Featured in School-aged


Unfortunately bullying is prevalent in most schools across the country. Bullying can be verbal, emotional, sexual or physical. School bullying is defined as unwelcome behaviors among children combined with a perceived imbalance or lack of power. The bullying behavior must be actually repeated and aggressive in nature. If the behavior has not repeated there must be strong inclination that it would repeat to be defined as such.

Methods of Discipline

The long-term effects of bullying on a school-aged child are numerous. These effects can include anxiety, depression and sensitivity. Parents cannot turn a blind eye to school bullying.

1. Listen to your child. Younger children may not recognize bullying or may be somewhat reluctant to report it; however, school-aged children are better able to recognize it. Most children will open up and talk about bullying when they know someone is willing to listen and help. By listening to your child, you should be able to determine how to get involved.

2. As parents, there is a responsibility to ensure incidents of bullying are timely reported and that action is taken. If action is not taken, the issue will get worse – not better. So intervention is a vital part of dealing with bullying and how to intervene is just as essential. Be sure to get the teacher and even the principal of your child’s school involved, as they are often in a position to monitor the situation.


3. Praise your school-aged child for doing the right thing and telling you about the bullying. Children often are worried that he or she is snitching or tattling when telling others about bullying. They may even be worried that parents will be disappointed or upset with them. By praising your child for doing the right thing, be sure to emphasize that it is the bully who is in the wrong and not your child. Explain how important it is that reporting bullying is done, especially to keep people safe.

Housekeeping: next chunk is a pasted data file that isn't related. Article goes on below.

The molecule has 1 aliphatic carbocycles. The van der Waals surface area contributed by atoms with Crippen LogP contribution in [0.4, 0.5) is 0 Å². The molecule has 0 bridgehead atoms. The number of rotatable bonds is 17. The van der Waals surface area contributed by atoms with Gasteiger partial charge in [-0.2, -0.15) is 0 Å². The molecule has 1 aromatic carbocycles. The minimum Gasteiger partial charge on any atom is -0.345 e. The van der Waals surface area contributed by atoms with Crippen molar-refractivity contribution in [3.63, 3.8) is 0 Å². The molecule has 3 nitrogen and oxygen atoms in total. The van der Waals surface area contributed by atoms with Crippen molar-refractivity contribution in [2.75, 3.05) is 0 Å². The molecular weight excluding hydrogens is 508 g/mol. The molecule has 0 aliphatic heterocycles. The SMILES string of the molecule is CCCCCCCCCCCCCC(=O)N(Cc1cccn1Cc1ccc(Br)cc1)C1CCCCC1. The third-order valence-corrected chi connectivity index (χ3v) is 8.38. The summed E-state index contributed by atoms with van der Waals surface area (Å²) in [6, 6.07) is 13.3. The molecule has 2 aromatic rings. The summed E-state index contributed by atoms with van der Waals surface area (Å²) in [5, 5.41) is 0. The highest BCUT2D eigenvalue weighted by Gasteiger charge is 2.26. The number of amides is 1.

4. Monitor your child to make sure he or she is doing ok. If your child seems to be more withdrawn, depressed or just not acting like him or herself, make sure you talk to your child. It might even be necessary to seek counseling or other help for your child.

5. Remind your child that he or she is not in this alone. Kids can often feel isolated and may close up, which could be detrimental to your child’s mental health.

Helping Your Child Cope

As parents, we can help children learn how to appropriately deal with bullying if it occurs. It might be very tempting to tell your child to stand up for him or herself or to fight back. In today’s world, this is usually the wrong advice to give your child. It is very difficult and unwise to tell your child to put the bully in his or her place, as that can quickly escalate into a violent situation. Instead, it is best for a child to walk away from the situation, hang out with other kids and to tell an adult as soon as they can.

School-aged - bullying - result

As bullying can erode children’s self-confidence, be sure to encourage them to hang out with friends who can offer a positive influence. Get your child involved in things that interest him or her – sports, clubs and so on. Another suggestion is to ask about the good parts of your child’s day to show them there are still good things going on in their lives. It may also be time to do more things as a family and spend quality time together.

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